What would an ideal day trip itinerary be?
Well, it’s a very easy train ride from NYC, and there’s a big art museum here, Dia Beacon. I would start at a coffee shop and design gift store called Little King for breakfast and to pick up some gifts. For lunch, if you want fancy, Stone Hill has a farm and restaurant. There’s another called The Roundhouse and in the summer they have a beautiful patio that overlooks a waterfall. There’s a restaurant that’s been here forever, BJ’s, that has diner food and soul food that’s popular and good. Then Brother’s Trattoria, with wood fired pizza and classic Italian American food. And another place called Palace Dumplings in an unassuming strip mall with dumplings from a Northern Chinese background which are amazing.

What destinations are currently on your wish list to visit?
I would love to go to New Zealand. A few years ago my husband spent six weeks working there on a vineyard. We met in Australia and went to some amazing places, but I never made it to NZ and he still talks about how incredible it was. We have a trip coming up to Paris for a wedding which I’m excited about. I’d love to go back to Italy, because there are so many places I haven’t been yet, like Southern Italy and Naples. Also Argentina. My husband has some family there and he’s been to some of the vineyards—he loves vineyards and wine.

What are some essential do’s and don’t’s for aspiring pasta creators?
Don’t be intimidated, it’s a lot easier than it looks. With the cookbook, if you never made fresh pasta before, it’s a good place to start because you don’t need any special equipment and you can learn how to incorporate colors and vegetables. It’s really not that difficult, especially if you want to make a basic fresh pasta dough, which will take you five minutes in a food processor. Do pay close attention to the feel of your dough and moisture content. That’s the one thing that gets a little tricky. A lot of people tell me it all clumped together in a big, gluey glob. That’s usually when it’s too wet, so add extra flour if it’s feeling too sticky. And with the book, if you don’t want to make fresh pasta, there are a whole ton of sauce recipes you can use with regular boxed pasta!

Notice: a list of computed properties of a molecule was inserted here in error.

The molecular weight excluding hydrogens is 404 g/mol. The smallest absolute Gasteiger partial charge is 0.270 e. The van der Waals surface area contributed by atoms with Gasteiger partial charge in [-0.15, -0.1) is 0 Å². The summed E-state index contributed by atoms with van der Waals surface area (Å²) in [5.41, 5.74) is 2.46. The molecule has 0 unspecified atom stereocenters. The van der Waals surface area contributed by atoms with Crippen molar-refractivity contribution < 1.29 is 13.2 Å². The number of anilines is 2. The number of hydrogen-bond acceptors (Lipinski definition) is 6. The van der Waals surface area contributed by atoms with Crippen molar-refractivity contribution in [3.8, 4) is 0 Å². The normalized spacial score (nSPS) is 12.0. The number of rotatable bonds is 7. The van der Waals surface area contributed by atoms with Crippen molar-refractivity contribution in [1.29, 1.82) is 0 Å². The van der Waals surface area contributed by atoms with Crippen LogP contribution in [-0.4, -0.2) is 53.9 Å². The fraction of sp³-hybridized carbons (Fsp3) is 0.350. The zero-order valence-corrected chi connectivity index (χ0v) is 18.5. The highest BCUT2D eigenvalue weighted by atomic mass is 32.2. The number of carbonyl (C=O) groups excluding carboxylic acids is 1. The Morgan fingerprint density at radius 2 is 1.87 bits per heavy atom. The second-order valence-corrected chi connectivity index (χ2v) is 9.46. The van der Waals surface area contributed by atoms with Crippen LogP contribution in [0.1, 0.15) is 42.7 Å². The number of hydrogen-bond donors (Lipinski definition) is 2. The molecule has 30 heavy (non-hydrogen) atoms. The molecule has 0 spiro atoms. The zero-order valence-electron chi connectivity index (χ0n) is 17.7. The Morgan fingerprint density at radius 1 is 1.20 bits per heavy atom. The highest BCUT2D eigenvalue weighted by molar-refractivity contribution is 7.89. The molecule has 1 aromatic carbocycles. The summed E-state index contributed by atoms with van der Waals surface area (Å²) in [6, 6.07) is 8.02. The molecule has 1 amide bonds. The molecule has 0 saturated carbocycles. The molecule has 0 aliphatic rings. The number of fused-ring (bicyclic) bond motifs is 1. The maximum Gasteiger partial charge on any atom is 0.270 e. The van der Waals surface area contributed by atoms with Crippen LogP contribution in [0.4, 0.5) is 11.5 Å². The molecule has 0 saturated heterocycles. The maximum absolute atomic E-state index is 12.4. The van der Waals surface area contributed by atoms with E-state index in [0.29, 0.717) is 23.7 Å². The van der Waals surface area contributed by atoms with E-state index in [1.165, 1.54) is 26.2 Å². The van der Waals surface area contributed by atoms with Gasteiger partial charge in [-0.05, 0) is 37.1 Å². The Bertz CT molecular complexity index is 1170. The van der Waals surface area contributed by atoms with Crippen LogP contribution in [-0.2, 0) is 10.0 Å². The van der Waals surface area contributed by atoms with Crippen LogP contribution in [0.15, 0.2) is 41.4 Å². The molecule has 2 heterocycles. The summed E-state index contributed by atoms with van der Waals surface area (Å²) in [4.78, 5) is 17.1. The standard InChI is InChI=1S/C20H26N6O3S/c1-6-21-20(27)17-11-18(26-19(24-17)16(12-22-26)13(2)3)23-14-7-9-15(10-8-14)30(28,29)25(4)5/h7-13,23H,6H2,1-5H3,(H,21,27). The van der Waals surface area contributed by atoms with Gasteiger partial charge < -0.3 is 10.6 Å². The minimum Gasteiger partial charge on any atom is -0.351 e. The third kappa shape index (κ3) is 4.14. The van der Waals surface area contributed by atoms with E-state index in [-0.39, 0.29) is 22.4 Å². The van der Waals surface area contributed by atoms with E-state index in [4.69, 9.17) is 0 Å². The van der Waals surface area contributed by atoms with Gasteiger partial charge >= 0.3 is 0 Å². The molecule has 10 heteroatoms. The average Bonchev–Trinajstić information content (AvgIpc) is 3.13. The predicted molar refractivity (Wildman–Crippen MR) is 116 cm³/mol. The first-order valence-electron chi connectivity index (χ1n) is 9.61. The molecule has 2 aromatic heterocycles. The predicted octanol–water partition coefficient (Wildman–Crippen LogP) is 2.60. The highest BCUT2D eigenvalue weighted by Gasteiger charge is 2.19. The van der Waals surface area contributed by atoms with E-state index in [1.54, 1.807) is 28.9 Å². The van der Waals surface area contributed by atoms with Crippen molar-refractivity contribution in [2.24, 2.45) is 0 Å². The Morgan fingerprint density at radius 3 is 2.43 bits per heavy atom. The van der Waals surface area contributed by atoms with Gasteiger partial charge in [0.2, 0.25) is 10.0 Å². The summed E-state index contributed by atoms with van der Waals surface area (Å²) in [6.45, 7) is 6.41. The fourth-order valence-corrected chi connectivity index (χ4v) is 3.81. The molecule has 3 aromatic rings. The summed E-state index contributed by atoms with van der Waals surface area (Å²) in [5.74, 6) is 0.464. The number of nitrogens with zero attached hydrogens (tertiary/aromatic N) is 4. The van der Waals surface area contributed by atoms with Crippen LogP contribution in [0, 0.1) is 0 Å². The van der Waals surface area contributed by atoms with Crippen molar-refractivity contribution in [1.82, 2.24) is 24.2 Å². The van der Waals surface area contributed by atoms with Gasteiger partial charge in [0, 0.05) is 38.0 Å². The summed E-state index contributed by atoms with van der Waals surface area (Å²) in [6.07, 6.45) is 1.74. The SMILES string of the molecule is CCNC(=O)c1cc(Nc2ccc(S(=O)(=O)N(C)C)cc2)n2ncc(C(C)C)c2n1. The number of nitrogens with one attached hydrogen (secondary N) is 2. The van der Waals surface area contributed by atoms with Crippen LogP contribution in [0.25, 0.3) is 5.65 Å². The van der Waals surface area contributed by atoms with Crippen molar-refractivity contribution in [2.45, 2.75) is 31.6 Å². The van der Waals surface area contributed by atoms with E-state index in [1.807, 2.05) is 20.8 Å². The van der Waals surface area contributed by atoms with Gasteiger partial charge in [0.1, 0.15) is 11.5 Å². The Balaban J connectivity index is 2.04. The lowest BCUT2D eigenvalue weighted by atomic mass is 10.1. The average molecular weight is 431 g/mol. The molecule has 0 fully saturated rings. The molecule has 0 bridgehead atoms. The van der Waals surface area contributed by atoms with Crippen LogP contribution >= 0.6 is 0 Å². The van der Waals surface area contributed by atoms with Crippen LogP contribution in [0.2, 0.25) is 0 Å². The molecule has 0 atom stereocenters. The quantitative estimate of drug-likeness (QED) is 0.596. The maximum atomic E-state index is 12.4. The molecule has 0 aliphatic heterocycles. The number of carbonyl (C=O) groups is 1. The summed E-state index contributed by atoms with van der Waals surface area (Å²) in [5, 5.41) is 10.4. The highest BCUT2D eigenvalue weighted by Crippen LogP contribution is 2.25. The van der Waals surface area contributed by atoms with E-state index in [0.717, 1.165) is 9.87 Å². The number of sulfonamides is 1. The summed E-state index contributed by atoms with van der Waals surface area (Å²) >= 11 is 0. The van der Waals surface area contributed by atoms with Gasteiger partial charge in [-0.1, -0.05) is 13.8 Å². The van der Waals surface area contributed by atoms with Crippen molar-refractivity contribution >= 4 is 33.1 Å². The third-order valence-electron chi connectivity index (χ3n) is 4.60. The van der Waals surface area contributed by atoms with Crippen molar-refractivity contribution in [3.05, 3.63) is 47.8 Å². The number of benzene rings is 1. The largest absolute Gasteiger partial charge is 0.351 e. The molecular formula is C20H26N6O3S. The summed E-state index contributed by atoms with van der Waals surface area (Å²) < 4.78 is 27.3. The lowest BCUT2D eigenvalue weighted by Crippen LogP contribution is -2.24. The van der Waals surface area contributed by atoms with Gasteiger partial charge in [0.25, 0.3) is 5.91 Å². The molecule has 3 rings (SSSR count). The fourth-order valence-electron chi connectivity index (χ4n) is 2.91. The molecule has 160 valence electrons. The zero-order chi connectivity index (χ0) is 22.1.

What about some advice for people who are thinking about leaving their current careers to pursue a passion on social media like you did?
Two pieces. It’s very easy to get started on social media, you can start filming a video or take a picture and put it up there and see how things go. But you have to be consistent. That’s one of the biggest things. It can take time to build an audience and following, but there’s no reason you can’t start posting on the side and keep it going. Second, if you want to transition to doing it more seriously or full time, you have to be clear about whether you want this to be a hobby or a job. Sometimes, if you depend on it for income, that can suck some of the fun out. I was really lucky that I was able to take a leave of absence from my job, spend time with my daughter, and if I was no longer enjoying it or if it didn’t go well I could go back to my job which I liked. So think about whether you want it to be a hobby or a job you rely on for income.

You may also enjoy

Passport Profile — Thom Seivewright, Founder of Tours Montreal

Passport Profile — Thom Seivewright, Founders of Tours Montréal


Related Articles


New York
scattered clouds
Passport Magazine Logo

Passport Magazine has always been a resource to guide, inspire and encourage LGBTQ travelers and their friends to discover deeper, richer and more fulfilling experiences at home and around the world through compelling story-telling online, in print, with video and through live events.

© 2024 Passport Magazine — All Rights Reserved — NYC USA

Adblock Detected

Please support Passport Magazine by disabling your AdBlocker extension from your browsers for our website.